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The Gems From The Junk - Collectors Look For Age And Quality
Barbara Turnbull - AT HOME WRITER

   Ours is a society of pack rats.
   We collect everything from cheap, mass-produced plastic toys right on up to expensive, hand-crafted furniture.
   But not all of it will be worth money 100 years from now.
   So how do you know what will be the antiques of tomorrow?
   Well, that's not always easy to predict, but there are ways to narrow it down.
   For starters, look for what has worked in the past, according to Charlie David Green, president of the Asheford Institute of Antiques ( "You're looking at design, style, construction, aesthetic quality - what's pleasing to the eye," he says. "All those things are really wrapped up in one. When you find certain pieces of furniture, or certain styles that are coming out that embody all those features - those generally the test of time, in the sense of being true antiques." And that applies to pieces such as silver and fine porcelain too, he adds - anything with a continuity in the feature that will last.
   Green, whose Florida-based business offers an international home-study course in antiques, is a Toronto native whose father started the Institute in 1966. Since then, almost 40,000 people have taken the course, the majority in the last fifteen years, he says.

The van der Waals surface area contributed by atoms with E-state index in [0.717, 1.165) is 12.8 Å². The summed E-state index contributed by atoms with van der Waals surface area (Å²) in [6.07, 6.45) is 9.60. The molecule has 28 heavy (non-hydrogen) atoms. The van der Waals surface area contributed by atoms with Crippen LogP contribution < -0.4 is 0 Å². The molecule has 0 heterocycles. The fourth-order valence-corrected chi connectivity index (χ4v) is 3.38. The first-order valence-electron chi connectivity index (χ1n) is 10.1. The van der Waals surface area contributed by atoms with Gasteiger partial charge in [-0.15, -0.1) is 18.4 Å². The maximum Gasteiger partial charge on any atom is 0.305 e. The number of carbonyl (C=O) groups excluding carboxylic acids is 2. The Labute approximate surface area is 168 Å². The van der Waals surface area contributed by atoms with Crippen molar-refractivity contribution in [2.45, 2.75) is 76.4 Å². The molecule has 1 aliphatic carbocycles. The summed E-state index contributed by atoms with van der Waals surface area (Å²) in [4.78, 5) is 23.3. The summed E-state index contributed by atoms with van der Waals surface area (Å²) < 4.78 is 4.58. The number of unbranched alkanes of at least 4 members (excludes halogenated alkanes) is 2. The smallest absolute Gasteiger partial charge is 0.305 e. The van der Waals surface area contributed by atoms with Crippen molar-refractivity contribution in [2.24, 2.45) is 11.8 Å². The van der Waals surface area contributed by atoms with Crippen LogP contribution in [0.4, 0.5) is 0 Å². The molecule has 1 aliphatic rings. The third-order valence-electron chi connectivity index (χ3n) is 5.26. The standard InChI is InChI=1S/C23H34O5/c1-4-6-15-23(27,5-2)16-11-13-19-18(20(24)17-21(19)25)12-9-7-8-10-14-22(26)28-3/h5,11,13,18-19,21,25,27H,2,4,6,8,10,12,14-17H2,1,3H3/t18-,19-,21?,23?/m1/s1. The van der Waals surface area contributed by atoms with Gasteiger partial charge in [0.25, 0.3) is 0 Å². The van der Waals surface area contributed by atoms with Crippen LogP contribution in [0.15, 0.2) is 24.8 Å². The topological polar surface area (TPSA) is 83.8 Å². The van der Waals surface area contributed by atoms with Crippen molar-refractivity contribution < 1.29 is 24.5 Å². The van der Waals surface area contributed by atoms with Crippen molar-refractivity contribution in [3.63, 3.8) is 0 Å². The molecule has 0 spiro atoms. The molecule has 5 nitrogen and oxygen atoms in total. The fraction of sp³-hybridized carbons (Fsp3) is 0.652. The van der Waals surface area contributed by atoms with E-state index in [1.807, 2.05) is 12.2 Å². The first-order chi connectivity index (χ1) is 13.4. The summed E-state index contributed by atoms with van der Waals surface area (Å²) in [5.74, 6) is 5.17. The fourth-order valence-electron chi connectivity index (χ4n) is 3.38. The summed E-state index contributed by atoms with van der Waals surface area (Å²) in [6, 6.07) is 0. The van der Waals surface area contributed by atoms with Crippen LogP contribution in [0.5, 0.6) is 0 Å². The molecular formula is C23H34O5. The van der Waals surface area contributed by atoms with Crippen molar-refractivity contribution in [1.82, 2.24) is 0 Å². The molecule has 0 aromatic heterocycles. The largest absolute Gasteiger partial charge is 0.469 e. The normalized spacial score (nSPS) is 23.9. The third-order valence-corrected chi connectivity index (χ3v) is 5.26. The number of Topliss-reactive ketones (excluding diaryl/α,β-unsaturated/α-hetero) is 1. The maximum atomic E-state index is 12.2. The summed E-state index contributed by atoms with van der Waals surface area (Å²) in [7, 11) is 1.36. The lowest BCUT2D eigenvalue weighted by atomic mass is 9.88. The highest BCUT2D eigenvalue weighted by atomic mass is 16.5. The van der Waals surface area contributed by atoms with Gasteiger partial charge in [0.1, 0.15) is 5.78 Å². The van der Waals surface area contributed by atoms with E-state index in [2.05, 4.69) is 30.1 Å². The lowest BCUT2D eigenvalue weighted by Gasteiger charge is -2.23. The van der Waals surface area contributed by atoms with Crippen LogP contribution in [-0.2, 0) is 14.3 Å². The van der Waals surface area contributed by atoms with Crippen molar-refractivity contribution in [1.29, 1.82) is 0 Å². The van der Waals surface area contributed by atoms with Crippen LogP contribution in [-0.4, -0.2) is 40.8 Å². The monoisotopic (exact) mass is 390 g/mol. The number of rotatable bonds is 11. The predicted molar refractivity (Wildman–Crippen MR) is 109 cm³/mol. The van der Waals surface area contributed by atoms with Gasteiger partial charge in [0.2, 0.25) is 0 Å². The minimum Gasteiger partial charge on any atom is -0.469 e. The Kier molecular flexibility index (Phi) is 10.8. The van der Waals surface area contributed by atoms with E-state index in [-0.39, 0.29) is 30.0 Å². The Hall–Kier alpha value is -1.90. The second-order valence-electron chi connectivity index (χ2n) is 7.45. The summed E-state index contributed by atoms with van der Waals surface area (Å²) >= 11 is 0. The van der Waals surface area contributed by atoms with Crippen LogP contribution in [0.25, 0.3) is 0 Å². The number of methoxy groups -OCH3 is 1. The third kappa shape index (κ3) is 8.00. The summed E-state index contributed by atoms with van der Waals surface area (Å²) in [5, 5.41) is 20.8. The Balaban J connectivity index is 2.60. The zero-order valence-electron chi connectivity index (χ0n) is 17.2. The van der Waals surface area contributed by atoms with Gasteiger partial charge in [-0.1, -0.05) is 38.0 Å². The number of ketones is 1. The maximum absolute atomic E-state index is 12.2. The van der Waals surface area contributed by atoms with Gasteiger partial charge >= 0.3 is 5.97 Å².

Part of what has changed is the amount of information available, mainly through the Internet, he believes.
   Eleanor Falbo, of Mississauga's Royalton Antiques and Reproductions, thinks it's part of our nature. "People have a passion to collect something. Could be stamps or dimes. It could be anything," she says.
   Falbo says that quality determines what will last. "Anything that is purchased - even if it's new - as long as you buy quality, then it's worth money."
   The dictionary defines antique as something "from an earlier period", but it has generally come to be regarded as anything at least 100 years old, says Green. However, an item does not have to be finely handcrafted or that old to be a hot commodity - just look at cheaply produced Depression-era glass.
   But quality is what buyers want today anyway, Falbo says.
   "People are tired of buying pressboard and veneer. They want quality, they want solid wood, they want to feel the weight. They want a piece of furniture that they can pass down to their children."
   Actually, people want everything, "right down to crackerjack toys," Green says. 'There is literally nothing on the planet that is not being collected.”
   "At some point in time, this will all thin out. They'll separate the nonsense from what is legitimate," says Green.
For readers seeking more information about the Asheford Course, you can visit their website at:

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US Offices:

Asheford Institute of Antiques
981 Harbor Blvd, Ste. 3, Dept. 275WEB
Destin, FL USA 32541-2525

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Asheford Institute of Antiques
131 Bloor St. West.Suite 200, Dept. 124WEB
Toronto, ON
T. 705-645-5589

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